For many, Flores stands out as the most beautiful island of the Azores. It’s majestic waterfalls, secluded crater lakes and imposing seacliffs attract walkers and photographers in equal measure from across the globe. The Florian’s themselves are easy-going, warm-hearted and hospitable. Many of our favourite trails begin and end in the friendly villages of Fajazinha and Faja Grande – the most westerly villages in Europe and arguably the best bases for a walking holiday.
Across the channel, you’ll find Flores’ smaller neighbour Corvo. Home to around 450 residents, the island’s landscape is dominated by it’s 2km wide, 718m high caldera – the collapsed remnants of a larger kilometre-high caldera and Europe’s most-outlying geological monument. Together with Flores and Graciosa, Corvo is a protected UNESCO Biosphere Reserve, where the balance between the preservation of these unique landscapes and sustainable human development is carefully managed.
Faja de Lopo Vaz – Flores PRC04 FLO
Circular // 3.4 km // Medium
Well worth a visit, this is a short in-and-out walk from the viewpoint of Faja de Lopo Vaz down to the spectacular and secluded Faja itself. Lopo Vaz himself was one of the original settlers of Flores and Fajas are coastal areas of flat land formed either by eruption or landslide. The Faja de Lopo Vaz was formed by a landslide from the steep ground that still bars access directly north. There’s a dark-sanded and pebbly beach down at the faja, perfect for a dip if the seas are calm.
Lajedo – Fajã Grande – Flores PR02 FLO
Linear // 13.1 km // Medium
The west coast of Flores is the western boundary of Europe and definitely feels like the edge of the world. The famous coastal path follows the cliffs and steep ground of the coast from Lajedo in the south to Ponta Delgada in the north. The spectacular bowl and town of Faja Grande is in the middle of the west coast, splitting this walk into two convenient sections. It’s always worth chatting with locals before setting off as the mid-Atlantic climate and steep, young volcanic cliffs can sometimes conspire to block sections meaning a work-around is required. The southern section passes spectacular volcanic scenery on the way from Lajedo and towards the end has a side-trip to perhaps the most beautiful crater lake in the islands. Lagoa das Patas is framed by the forest and fed by scores of waterfalls tumbling down the green cliffs of the bowl of Faja Grande. 10/10 would walk again.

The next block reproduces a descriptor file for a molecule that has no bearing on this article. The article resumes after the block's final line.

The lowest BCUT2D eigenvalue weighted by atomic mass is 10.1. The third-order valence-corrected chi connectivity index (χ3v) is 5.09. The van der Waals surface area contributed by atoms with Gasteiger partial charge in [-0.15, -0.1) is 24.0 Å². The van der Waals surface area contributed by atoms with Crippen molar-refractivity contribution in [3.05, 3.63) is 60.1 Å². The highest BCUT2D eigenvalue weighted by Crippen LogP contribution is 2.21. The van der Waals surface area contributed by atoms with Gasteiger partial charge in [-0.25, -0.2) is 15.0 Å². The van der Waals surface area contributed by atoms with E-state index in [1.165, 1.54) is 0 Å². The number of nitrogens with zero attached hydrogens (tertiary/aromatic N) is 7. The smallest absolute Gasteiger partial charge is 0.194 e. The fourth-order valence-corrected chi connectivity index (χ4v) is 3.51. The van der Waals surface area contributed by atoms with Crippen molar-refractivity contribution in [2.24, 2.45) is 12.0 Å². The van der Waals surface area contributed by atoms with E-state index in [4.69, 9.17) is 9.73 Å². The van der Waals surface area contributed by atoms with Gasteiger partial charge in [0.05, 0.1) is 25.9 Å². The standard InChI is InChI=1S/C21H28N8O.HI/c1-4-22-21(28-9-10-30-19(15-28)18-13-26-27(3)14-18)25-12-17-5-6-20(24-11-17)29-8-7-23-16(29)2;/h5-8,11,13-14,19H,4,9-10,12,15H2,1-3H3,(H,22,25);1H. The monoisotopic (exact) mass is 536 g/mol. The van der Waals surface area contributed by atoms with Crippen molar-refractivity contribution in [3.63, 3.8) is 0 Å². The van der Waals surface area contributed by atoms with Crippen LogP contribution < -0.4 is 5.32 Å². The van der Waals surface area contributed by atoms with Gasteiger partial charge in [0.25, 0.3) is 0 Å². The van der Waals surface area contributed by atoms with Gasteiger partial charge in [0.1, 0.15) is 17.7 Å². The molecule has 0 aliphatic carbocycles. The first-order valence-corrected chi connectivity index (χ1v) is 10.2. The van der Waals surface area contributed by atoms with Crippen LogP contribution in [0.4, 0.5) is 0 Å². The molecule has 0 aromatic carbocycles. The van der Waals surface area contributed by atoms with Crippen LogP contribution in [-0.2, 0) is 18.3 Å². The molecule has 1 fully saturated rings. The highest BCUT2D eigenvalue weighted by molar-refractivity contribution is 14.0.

Fajã Grande – Ponta Delgada – Flores PR01 FLO
Linear // 12.9 km // Hard
If traveling with us and staying in Faja Grande, the northern section of the west coast path is best walked from north to south, ending back in Faja Grande. Starting at Ponta Delgada, the path follows the west coast, gradually ascending from the seaside town to the 400m heights of the north western cliffs. This walk is classed as Hard for the descent to Faja Grande, losing 350m of height in 1km of steep and uneven path. Again, it’s always worth chatting with locals before setting off in case there are diversions or closures to deal with on the way. The final 2.5km is relaxed by comparison as you pass the settlements on the outskirts of Faja Grande and follow your nose to the ocean front.
Miradouro das Lagoas – Poço do Bacalhau – Flores PR03 FLO
Linear // 7.3 km // Hard
We recommend walking this route in ascent from the Faja (the opposite direction to that of Visit Azores) as we feel it’s safer than encountering the steep cliff path unawares in descent.